Tag: Continental Congress

Finally, Fireworks in 7th Congressional District

Declaration of Independence – America’s Birthday

On June 7, 1776, Richard Henry Lee introduced a resolution to the Continental Congress that Congress should declare the United Colonies free and independent states.

Congress adjourned on June 11, 1776, after voting to postpone consideration of Lee’s resolution until it reconvened in three weeks. A Committee of Five was appointed to draft a statement to the world, in the three week interim, presenting the colonies’ case for independence.

On July 2, 1776, the Congress adopted Lee’s resolution by a vote of 12-0 with New York abstaining. Two days later, Congress adopted an edited version of the statement, which became known as the Declaration of Independence.

John Adams considered July 2, 1776 as the birthday of America. It became July 4th because that was the day the adopted Declaration was read out to the public.

Below is a text of the Declaration of Independence:

IN CONGRESS, July 4, 1776.
The unanimous Declaration of the thirteen united States of America,

When in the Course of human events, it becomes necessary for one people to dissolve the political bands which have connected them with another, and to assume among the powers of the earth, the separate and equal station to which the Laws of Nature and of Nature’s God entitle them, a decent respect to the opinions of mankind requires that they should declare the causes which impel them to the separation.

We hold these truths to be self-evident, that all men are created equal, that they are endowed by their Creator with certain unalienable Rights, that among these are Life, Liberty and the pursuit of Happiness.–That to secure these rights, Governments are instituted among Men, deriving their just powers from the consent of the governed, –That whenever any Form of Government becomes destructive of these ends, it is the Right of the People to alter or to abolish it,..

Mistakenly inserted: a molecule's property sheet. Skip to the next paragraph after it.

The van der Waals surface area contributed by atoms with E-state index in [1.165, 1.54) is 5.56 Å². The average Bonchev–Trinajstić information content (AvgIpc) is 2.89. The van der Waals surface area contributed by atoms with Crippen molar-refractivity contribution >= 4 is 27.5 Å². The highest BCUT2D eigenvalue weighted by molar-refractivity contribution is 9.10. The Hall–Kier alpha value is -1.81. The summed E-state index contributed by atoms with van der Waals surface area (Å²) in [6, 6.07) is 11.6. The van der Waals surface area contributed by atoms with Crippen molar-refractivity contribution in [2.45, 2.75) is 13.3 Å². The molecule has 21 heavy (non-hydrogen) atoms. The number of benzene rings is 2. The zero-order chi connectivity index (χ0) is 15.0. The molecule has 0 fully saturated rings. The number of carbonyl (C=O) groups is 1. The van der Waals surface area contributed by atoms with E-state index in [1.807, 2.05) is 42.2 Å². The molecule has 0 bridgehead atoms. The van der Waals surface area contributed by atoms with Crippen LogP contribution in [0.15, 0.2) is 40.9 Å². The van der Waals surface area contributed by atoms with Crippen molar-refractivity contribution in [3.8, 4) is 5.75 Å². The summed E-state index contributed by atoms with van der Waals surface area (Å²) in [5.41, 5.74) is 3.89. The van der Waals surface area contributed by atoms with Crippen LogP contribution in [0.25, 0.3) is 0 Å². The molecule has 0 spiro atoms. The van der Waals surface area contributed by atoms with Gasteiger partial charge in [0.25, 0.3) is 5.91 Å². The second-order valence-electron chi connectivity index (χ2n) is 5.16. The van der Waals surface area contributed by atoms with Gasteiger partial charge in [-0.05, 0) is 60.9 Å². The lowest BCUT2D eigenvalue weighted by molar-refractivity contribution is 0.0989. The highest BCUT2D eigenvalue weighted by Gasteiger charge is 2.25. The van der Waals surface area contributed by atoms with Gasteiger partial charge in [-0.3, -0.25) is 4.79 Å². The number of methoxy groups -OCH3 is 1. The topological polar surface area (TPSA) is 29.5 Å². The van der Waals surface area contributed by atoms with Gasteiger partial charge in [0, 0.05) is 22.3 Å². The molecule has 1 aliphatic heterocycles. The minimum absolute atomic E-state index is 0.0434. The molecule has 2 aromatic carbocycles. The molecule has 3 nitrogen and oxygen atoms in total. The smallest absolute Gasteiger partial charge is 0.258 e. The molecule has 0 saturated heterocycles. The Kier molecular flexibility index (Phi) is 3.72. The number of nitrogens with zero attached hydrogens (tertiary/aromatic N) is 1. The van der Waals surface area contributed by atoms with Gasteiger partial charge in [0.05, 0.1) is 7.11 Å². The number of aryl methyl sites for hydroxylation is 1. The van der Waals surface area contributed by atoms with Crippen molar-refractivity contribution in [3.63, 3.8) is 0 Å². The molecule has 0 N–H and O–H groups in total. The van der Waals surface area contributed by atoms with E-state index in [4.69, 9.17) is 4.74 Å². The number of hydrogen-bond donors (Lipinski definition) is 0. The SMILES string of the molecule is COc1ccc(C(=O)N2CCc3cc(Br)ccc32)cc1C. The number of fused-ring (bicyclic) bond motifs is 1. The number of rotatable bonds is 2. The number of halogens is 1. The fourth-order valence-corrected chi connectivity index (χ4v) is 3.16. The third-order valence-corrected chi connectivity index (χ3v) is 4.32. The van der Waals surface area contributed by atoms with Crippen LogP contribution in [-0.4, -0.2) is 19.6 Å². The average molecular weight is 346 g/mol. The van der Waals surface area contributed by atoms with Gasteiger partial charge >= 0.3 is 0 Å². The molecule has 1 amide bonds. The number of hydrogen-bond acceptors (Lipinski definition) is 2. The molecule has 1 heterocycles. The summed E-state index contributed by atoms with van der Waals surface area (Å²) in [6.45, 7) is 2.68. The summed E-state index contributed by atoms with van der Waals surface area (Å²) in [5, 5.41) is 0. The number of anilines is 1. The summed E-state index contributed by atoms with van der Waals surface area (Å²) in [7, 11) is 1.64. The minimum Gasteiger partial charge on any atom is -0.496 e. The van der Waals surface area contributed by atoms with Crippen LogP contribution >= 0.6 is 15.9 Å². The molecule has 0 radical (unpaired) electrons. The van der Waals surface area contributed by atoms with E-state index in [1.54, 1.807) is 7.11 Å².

How Far Away from Continental Congress

Two hundred forty years ago the Continental Congress was preparing to declare the American colonies’ independence from Great Britain.

Recently, the Donald Trump campaign for president sent an email to members of the British Parliament soliciting donations to his campaign war chest.

Forget for a moment that it is illegal to solicit or accept contributions from foreign nationals for a presidential campaign. In 1776, the American colonies couldn’t wait to get rid of the British government. Now Trump wants financial donations from Members of Parliament to help get him elected.

I’m sure the Trump campaign emails were just a very foolish mistake by a bunch of neophytes attempting to be professional political consultants.

But, they demonstrate just how far American politics has moved from the serious thinkers who founded the country as part of the Continental Congress to the sound-biters and other intellectual dwarfs who now populate the political scene.

When the Founding Fathers considered ratification of the Declaration of Independence, they waited a month until they could get unanimous approval (actually 12 yes and an abstention by New York) of the document.

Now, our Congress can’t even get unanimous approval on a motion to adjourn.

If any of our current members of Congress were around in 1776, I doubt they would have been allowed to refill inkwells on the delegates’ desks for fear they would screw it up.

The blame for the gridlock of an ineffective government doesn’t stop with our elected officials, however.

Locked into the electronic social networking groups that now pass for most interpersonal relationships, the American people gravitate to those who think most nearly the same as they do.